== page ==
Teacher resources and professional development across the curriculum
Teacher professional development and classroom resources across the curriculum
Author: Keith Gilyard
Title of work: Poemograhies
Alfredo Lujan uses the reader-response approach to explore Keith Gilyard's poetry. The students examine the meaning of the title Poemographies, work in small groups to discuss several of Gilyard's poems, and create their own visual "poemographies" in response to Gilyard's work. Gilyard meets with the students, reads from his collection, and leads them in a response-based writing activity.
To prepare for the lesson, view The Expanding Canon video program 2, Part I. Online, review the Session 2 theory overview, strategies, information about the authors and literature, resources, and the downloadable print guide. Also read Poemographies -- selected poems available in the print guide.
Teachers will need the following supplies:
Standards for the English Language Arts
1. The class discusses the meaning of the word "poemographies."
They observe that the title could represent a combination of poetry and geography, poetry and photography, poetry and biography, or poetry and autobiography.
2. Students divide themselves into small groups, based on their interpretations of the word "poemographies." Students interview others in their group about their interpretations of the poems.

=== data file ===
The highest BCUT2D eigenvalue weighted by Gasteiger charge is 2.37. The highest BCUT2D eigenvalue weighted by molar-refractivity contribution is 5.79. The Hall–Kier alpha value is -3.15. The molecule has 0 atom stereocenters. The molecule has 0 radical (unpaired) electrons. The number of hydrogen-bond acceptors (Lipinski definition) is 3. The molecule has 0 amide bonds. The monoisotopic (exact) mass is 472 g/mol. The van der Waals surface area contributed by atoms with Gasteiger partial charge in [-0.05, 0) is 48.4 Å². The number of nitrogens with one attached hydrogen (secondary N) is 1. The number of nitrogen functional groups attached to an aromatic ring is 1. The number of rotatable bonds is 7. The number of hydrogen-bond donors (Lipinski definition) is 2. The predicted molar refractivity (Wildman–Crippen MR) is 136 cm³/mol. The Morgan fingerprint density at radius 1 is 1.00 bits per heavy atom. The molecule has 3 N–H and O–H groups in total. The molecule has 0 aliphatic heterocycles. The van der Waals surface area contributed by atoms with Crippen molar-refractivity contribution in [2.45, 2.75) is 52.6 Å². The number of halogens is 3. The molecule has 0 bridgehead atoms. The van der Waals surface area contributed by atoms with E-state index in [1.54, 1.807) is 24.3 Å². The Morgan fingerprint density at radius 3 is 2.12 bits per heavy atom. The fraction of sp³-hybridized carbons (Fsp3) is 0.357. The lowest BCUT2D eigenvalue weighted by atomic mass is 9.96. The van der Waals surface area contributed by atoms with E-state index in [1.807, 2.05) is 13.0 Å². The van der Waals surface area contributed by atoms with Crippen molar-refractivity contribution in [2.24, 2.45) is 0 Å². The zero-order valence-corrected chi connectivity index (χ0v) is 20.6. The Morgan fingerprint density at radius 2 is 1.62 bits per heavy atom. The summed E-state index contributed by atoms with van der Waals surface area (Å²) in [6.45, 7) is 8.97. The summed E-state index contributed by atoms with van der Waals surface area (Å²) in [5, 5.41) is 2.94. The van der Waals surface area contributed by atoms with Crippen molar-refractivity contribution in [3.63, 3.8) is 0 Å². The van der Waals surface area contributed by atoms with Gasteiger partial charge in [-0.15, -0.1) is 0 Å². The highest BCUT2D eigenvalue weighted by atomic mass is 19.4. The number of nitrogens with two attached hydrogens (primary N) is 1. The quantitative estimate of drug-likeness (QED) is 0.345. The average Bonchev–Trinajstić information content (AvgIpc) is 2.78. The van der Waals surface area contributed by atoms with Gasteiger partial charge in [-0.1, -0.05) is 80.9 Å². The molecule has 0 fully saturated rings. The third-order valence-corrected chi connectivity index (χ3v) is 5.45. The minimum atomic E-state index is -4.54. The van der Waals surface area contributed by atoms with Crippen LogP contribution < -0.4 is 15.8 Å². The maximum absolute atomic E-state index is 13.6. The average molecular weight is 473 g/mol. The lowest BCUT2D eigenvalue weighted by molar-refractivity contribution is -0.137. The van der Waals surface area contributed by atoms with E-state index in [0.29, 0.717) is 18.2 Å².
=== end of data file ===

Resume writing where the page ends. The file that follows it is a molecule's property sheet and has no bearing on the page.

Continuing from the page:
3. Lujan then asks students to create visual interpretations of Gilyard's poetry at home.
1. Students present their visual "poemographies" to the class, explaining their individual creative choices.
2. The class walks to a plaza in downtown Santa Fe, where they meet with Keith Gilyard. Gilyard reads his poem "the hatmaker" to the class. (Teachers may want to show students a clip featuring Keith Gilyard from The Expanding Canon video program 2, Part I.)
3. Gilyard tells students how he likes to capture the sights and sounds of his environment in his poetry. He asks students to walk around the plaza to collect images and impressions to create their own poems.
4. The students share their poems with the whole group and then ask Gilyard questions about his life and his work.
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